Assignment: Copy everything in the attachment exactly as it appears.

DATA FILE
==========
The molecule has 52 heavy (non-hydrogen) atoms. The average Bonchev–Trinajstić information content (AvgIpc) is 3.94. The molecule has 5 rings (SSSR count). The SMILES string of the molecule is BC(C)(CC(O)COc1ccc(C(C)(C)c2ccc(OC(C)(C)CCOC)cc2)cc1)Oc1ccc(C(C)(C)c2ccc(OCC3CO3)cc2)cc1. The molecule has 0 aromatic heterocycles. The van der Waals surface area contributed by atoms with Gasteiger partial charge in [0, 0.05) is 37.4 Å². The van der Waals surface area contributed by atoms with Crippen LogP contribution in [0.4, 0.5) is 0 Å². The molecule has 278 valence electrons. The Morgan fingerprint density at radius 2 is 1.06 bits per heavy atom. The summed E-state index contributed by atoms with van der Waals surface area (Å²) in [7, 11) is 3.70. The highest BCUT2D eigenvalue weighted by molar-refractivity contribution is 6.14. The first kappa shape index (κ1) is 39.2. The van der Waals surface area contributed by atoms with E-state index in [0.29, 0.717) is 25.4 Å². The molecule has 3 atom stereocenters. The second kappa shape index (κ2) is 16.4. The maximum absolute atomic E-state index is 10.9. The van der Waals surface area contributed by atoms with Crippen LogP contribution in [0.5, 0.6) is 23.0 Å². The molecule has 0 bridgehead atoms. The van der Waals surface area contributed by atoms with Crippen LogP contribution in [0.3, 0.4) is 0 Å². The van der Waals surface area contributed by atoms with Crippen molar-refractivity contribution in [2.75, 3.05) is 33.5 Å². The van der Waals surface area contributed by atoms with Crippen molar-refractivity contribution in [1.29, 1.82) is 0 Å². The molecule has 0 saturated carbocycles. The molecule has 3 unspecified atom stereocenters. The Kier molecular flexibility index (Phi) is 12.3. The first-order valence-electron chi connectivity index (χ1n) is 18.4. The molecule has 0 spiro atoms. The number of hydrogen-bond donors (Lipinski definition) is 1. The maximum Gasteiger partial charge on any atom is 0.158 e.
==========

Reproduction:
The molecule has 52 heavy (non-hydrogen) atoms. The average Bonchev–Trinajstić information content (AvgIpc) is 3.94. The molecule has 5 rings (SSSR count). The SMILES string of the molecule is BC(C)(CC(O)COc1ccc(C(C)(C)c2ccc(OC(C)(C)CCOC)cc2)cc1)Oc1ccc(C(C)(C)c2ccc(OCC3CO3)cc2)cc1. The molecule has 0 aromatic heterocycles. The van der Waals surface area contributed by atoms with Gasteiger partial charge in [0, 0.05) is 37.4 Å². The van der Waals surface area contributed by atoms with Crippen LogP contribution in [0.4, 0.5) is 0 Å². The molecule has 278 valence electrons. The Morgan fingerprint density at radius 2 is 1.06 bits per heavy atom. The summed E-state index contributed by atoms with van der Waals surface area (Å²) in [7, 11) is 3.70. The highest BCUT2D eigenvalue weighted by molar-refractivity contribution is 6.14. The first kappa shape index (κ1) is 39.2. The van der Waals surface area contributed by atoms with E-state index in [0.29, 0.717) is 25.4 Å². The molecule has 3 atom stereocenters. The second kappa shape index (κ2) is 16.4. The maximum absolute atomic E-state index is 10.9. The van der Waals surface area contributed by atoms with Crippen LogP contribution in [0.5, 0.6) is 23.0 Å². The molecule has 0 bridgehead atoms. The van der Waals surface area contributed by atoms with Crippen LogP contribution in [0.3, 0.4) is 0 Å². The van der Waals surface area contributed by atoms with Crippen molar-refractivity contribution in [2.75, 3.05) is 33.5 Å². The van der Waals surface area contributed by atoms with Crippen molar-refractivity contribution in [1.29, 1.82) is 0 Å². The molecule has 0 saturated carbocycles. The molecule has 3 unspecified atom stereocenters. The Kier molecular flexibility index (Phi) is 12.3. The first-order valence-electron chi connectivity index (χ1n) is 18.4. The molecule has 0 spiro atoms. The number of hydrogen-bond donors (Lipinski definition) is 1. The maximum Gasteiger partial charge on any atom is 0.158 e.